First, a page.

It's not immediately clear to me that's a bad thing. To some extent it provides a check on the justices because everyone understands who the conservatives on the court are and who the liberals are on the court. They can see by matching justices to the party of the appointing president. And the justices don't want to be perceived as purely partisan. I think the party sorting on the court has some checking function. 

Fleisher: The confirmation process at least definitely seems to be more polarized than it was decades ago. The conventional wisdom traces this back to 1987 when Ronald Reagan nominated Robert Bork, who was subsequently rejected by the Democratic controlled Senate over ideological reasons. How true is that narrative?

Hemel: Certainly the Bork nomination was an important event for those who lived through it. That said, the break point in terms of the contentiousness of confirmation processes was probably 1968 when LBJ nominated then Associate Justice Abe Fortas to be chief justice and that nomination didn't go through in part because of ideological reasons and in part because of concerns about Fortas accepting money from parties who had business before the court. 

We saw bitter confirmation battles through the ‘70s with Nixon appointees. They didn't break down evenly along partisan lines in the same way that Bork did because there were Democratic conservatives that were supporting Nixon nominees. That said, I think the most important predictor of whether a presidential appointment to the Supreme Court will go through is whether the president's party controls the Senate. We had a remarkable period from the 1890s until the 1960s when, almost without exception, the president appointed a Supreme Court justice at a time when his party controlled the Senate. . . . And the contentious nominations we've seen since then that have ultimately failed or that haven't been brought to a floor vote have been at times when the president's party is not the same as the party of the Senate majority leader.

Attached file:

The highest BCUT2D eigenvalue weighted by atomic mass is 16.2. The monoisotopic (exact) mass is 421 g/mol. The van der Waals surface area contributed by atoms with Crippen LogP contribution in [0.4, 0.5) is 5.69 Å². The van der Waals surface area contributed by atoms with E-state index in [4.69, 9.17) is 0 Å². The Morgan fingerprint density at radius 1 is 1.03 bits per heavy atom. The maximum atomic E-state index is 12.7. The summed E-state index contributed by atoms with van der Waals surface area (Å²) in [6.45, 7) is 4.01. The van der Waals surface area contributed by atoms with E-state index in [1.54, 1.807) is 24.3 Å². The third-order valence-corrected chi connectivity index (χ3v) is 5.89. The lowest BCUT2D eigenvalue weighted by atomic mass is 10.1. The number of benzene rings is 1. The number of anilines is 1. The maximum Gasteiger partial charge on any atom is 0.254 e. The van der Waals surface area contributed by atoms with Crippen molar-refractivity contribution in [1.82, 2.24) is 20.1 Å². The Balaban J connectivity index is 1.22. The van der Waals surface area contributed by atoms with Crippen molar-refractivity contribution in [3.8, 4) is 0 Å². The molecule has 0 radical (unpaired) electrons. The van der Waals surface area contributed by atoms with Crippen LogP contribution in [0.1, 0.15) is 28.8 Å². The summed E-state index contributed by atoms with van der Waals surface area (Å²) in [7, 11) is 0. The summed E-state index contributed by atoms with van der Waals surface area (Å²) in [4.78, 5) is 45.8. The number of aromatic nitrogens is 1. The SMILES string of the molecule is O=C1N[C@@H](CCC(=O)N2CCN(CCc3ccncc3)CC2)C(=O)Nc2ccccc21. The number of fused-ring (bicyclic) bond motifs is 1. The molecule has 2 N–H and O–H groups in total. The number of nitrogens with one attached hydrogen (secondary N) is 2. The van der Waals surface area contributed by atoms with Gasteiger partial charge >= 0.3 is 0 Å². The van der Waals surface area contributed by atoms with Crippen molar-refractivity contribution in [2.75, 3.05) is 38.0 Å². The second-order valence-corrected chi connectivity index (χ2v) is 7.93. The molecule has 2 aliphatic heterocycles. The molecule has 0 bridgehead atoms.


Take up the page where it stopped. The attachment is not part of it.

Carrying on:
Fleisher: It's definitely true that Republicans have dominated appointments in recent decades. You said earlier that you're not sure that party sorting is a problem. What about the imbalance in terms of the parties who are able to get their judges on the Supreme Court? Is that a problem that needs to be addressed?

Hemel: I think it is a problem. I say this as someone who's pretty liberal. I prefer that the court be to the left of where it is today. Because of lots of appointments by Republican presidents, and most of those justices being conservative justices, the median on the court is to the right of where I am. It's not clear to me that Republicans have some sort of structural advantage when it comes to appointing justices. Some of it was luck, having Democratic appointed justices either die or retire due to health reasons at times when there were Republican presidents. But I think that is one of the issues in the design of the court that we really could change and ought to change.